Malaysian Finance Minister Lim Guan Eng has said the government’s decision this week to scrap a high-speed rail project between Kuala Lumpur and Singapore came down to the prohibitively high cost burden his country would be saddled with to maintain the 350km link in the longer term.
The new Malaysian government led by Mahathir Mohamad on Wednesday announced plans to abandon the plan as part of cost-cutting moves to slash federal government debt of over 1 trillion ringgit that had piled up during the nine-year tenure of ousted premier Najib Razak.
In an interview on Thursday with This Week in Asia, Lim said the new administration estimated the initial cost of the high-speed rail project was likely to be more than 100 billion ringgit (US$25 billion) but more vexing were the other costs down the road.
“The backloading is very high … availability payments, maintenance charges, and also asset replacement charges – these are all backloaded,” Lim said.
He added: “The cap-ex [capital expenditure] is expensive, that’s one thing. We feel it’s above cost. But the other aspect is maintenance charges, which we are responsible for.”
Najib, who is facing the prospect of criminal charges over his alleged links to the multibillion dollar 1MDB financial scandal, said in a statement after the cancellation that the project would have brought in some 650 billion ringgit in gross national income until 2069, along with 442,000 jobs in the same period.
When the deal was inked in December 2016, Najib also said the rail link with Singapore would give both neighbours – who have had a fractious history – “a big stake in keeping the relationship stable and warm.”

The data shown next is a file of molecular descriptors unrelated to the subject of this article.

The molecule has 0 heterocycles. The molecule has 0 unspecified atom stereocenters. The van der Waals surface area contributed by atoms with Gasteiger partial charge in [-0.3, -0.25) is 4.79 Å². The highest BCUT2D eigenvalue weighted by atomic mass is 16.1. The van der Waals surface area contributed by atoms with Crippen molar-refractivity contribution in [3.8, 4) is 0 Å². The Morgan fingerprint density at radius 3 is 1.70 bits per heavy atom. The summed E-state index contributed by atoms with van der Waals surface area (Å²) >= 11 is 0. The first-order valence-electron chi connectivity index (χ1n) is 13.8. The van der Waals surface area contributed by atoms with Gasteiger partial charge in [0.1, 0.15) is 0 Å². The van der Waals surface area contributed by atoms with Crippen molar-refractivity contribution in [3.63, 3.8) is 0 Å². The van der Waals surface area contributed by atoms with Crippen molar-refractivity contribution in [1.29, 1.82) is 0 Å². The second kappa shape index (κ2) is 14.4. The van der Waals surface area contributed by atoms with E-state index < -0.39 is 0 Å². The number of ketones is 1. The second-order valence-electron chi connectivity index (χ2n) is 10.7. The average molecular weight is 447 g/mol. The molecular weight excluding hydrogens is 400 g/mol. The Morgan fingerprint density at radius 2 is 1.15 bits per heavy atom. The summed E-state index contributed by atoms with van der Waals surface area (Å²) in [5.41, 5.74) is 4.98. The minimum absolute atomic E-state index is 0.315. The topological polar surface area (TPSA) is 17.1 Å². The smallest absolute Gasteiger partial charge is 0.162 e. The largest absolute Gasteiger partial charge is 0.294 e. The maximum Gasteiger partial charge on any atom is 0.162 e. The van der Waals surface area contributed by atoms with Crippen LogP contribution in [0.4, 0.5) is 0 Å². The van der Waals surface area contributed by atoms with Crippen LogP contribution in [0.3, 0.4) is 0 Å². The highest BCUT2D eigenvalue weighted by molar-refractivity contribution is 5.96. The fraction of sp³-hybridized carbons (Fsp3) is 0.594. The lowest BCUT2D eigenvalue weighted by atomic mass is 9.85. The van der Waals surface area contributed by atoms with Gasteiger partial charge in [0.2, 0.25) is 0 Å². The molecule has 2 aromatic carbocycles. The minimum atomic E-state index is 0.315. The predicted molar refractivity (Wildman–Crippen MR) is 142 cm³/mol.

Asked if the economic benefits outweighed the cost of the rail link, Lim replied: “Is it worth it? You can get something for cheaper, for half the price.”
“What we are seeing are projects that are double the market price,” Lim said. He was referring to various Najib-era infrastructure projects that are under review by the Mahathir administration.
The rail link was to have been designed, built, financed, operated and maintained by a private company jointly appointed by the two countries by open tender in the third quarter of 2019.
Singapore had already acquired two country clubs to make way for the rail link.
While the rail company was to have been a private entity, Lim took issue with the “financial infrastructure of the project”.
He cited the need for the two governments to give guarantees for “availability” fees – where payments are made for service or performance regardless of demand – as well as maintenance costs.
Like Mahathir, Lim emphasised further steps to formalise the cancellation would happen only after negotiations with Singapore.
The city state has not commented since Mahathir’s statement on Wednesday confirming the cancellation, with the Ministry of Transport saying it awaited formal notice. Mahathir said he believed Malaysia was liable to pay 500 million ringgit in compensation to Singapore for shelving the project.
Malaysian government sources told This Week in Asia the new administration’s unilateral decision had caused consternation among their Singaporean counterparts and there would likely be protracted negotiations.
Lim would only say he hoped the southern neighbour would understand Malaysia’s need to balance its books, adding: “Singaporeans go by the contract, so we need to talk to them and discuss with them.”